A Series: Learning From My Epic Failures (Part 1)

Growth mindset Resilience Respect


Key Point: Why would I waste my many failures by keeping them to myself? Don’t get me wrong, I’m proud of my work and many accomplishments over the span of a 40+ year career. I will leave the evaluation of my success to the judgment of others, and the archives of history, if anyone is really interested. My failures, however, are mostly mine to share and expose. I wish my working career was a big “Facebook fairy tale” filled with one perfect picture after another, but you and I know that would be an incomplete description. I won’t bore you with my mundane failures. Instead, I will stick to several of my “epic” goof-ups, what I’ve learned from them, and what I might encourage you to do to avoid repeating. I must note that I hope you get the chance to create your own big screw ups. Like the phrase goes, “you only trip when you’re moving.”

Frankly, I may have been one of the fastest rising executives in a Fortune 50 company, ever. I started as a 38-year-old director in a division, and less than three years later, I was one of seven execs reporting directly to the CEO and Chairman. During my first career planning session with the CEO, he said to me, “it may be a little early to talk about you rising to my job, but we want to make sure you have all the right steps to get there.” I was head of World Wide Quality, lead facilitator of the global strategy, and coordinated all of my bosses meetings. I was “golden.”  Four years later, I left the company, burnt out and confused as to what the hell happened.

Of course, my view and assessment is only one perspective, and I’m sure other characters in this “play” might see otherwise. The punchline is that I believe I lost my way on the personal value I was providing my boss, and political naivety put me at odds with leaders who were much more powerful and skilled than I was. Because I had risen so quickly, I hadn’t established a loyal tribe and ended up being too dependent on my own insights to navigate. As the corporate leader of quality in the company, our biggest domestic division suffered material deterioration to customer service. While I wasn’t responsible for the action that caused it, I lacked the political strength and/or skills to countermeasure it. And my boss, the CEO, became disenchanted that people weren’t listening to my advice. The problem became bigger than me. The Japanese have a wonderful saying that in loose translation states, “better to button the shirt from the bottom up. If you start too close to the top, you might miss a button hole and have to start over again.” Hmm.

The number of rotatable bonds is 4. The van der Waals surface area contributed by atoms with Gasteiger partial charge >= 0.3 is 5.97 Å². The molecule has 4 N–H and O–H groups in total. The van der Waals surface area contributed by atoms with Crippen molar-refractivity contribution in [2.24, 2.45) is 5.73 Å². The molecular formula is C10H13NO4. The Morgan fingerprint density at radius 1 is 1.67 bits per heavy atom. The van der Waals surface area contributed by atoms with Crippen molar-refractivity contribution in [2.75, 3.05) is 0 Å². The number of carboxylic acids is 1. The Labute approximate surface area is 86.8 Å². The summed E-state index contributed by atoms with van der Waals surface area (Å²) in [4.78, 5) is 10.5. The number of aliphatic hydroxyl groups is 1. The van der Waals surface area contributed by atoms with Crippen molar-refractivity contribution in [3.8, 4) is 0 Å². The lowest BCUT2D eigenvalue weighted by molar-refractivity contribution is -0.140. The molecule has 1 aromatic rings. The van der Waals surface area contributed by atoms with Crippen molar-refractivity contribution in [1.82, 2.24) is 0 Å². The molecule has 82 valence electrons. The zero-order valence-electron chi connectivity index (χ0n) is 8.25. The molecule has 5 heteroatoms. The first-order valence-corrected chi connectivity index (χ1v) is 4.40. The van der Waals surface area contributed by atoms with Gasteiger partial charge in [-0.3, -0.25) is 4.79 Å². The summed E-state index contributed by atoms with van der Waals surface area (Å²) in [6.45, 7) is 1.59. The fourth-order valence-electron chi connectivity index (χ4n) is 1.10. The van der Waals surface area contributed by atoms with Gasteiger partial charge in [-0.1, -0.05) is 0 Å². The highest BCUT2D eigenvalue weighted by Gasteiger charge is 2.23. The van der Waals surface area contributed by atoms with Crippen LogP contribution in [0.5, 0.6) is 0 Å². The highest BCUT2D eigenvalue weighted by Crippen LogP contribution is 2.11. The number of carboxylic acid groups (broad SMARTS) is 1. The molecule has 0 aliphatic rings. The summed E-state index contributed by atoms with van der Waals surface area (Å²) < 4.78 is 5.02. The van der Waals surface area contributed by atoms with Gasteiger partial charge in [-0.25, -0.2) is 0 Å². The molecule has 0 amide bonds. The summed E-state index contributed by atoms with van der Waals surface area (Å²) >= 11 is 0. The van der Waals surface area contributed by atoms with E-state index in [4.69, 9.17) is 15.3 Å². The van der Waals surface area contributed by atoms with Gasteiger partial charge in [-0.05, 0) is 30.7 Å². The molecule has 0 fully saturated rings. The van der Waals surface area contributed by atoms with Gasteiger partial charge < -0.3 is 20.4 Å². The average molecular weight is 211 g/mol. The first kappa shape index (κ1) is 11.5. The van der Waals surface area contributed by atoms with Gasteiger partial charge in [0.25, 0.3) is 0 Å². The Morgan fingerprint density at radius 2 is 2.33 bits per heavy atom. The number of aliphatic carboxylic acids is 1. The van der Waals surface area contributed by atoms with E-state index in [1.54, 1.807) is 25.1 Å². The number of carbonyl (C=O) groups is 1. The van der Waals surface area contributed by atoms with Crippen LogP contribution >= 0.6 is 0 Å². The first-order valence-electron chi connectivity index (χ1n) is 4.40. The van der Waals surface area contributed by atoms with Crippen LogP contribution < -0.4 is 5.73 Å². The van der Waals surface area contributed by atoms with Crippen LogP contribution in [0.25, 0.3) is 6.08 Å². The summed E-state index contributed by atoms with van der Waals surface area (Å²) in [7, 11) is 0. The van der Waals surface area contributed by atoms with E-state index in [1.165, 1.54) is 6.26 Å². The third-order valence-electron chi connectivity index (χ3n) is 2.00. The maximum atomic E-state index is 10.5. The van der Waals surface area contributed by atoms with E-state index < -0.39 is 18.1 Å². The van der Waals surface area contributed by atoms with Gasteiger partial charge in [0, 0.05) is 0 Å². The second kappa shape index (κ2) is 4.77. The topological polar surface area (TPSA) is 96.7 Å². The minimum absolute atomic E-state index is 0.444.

Personal Leadership Moves:

1. Remember that potential and past work means very little going forward. You have to constantly be reassessing the value you bring. Your boss has one vote and usually gets input from others. However, that’s a giant vote and if you aren’t helping your boss big time, loyalty will diminish. It can happen over night. Don’t be paranoid, and don’t be naive.

2. When you find yourself faced with one tough, big ass problem, don’t go at it alone. Do not act helpless either, and never point your finger elsewhere. Bring the stakeholders together as effectively and quickly as you can to move things forward. Don’t wait!

3. Remember that your career will have ups and downs. Very few of us get a free ride or catch the perfect wave time after time. Accepting this precept means that when things change, we put ourselves in a position to say: “Thank you… I can hardly wait to see what fate has in store for me next.”

Failing up in Personal Leadership,


One Millennial View: This is a great idea for a series. This reminds me of the Jocko Willink clip, “Good.” I’m not sure if I’ve shared this on the blog before, but, it’s always “good” for a refresher. This is a very eye-opening look at failure, and quite a kick-in-the-pants if you haven’t seen it yet: 

Edited and published by Garrett Rubis

Dad’s Day… The Gifts We Leave Behind

Accountability Gratitude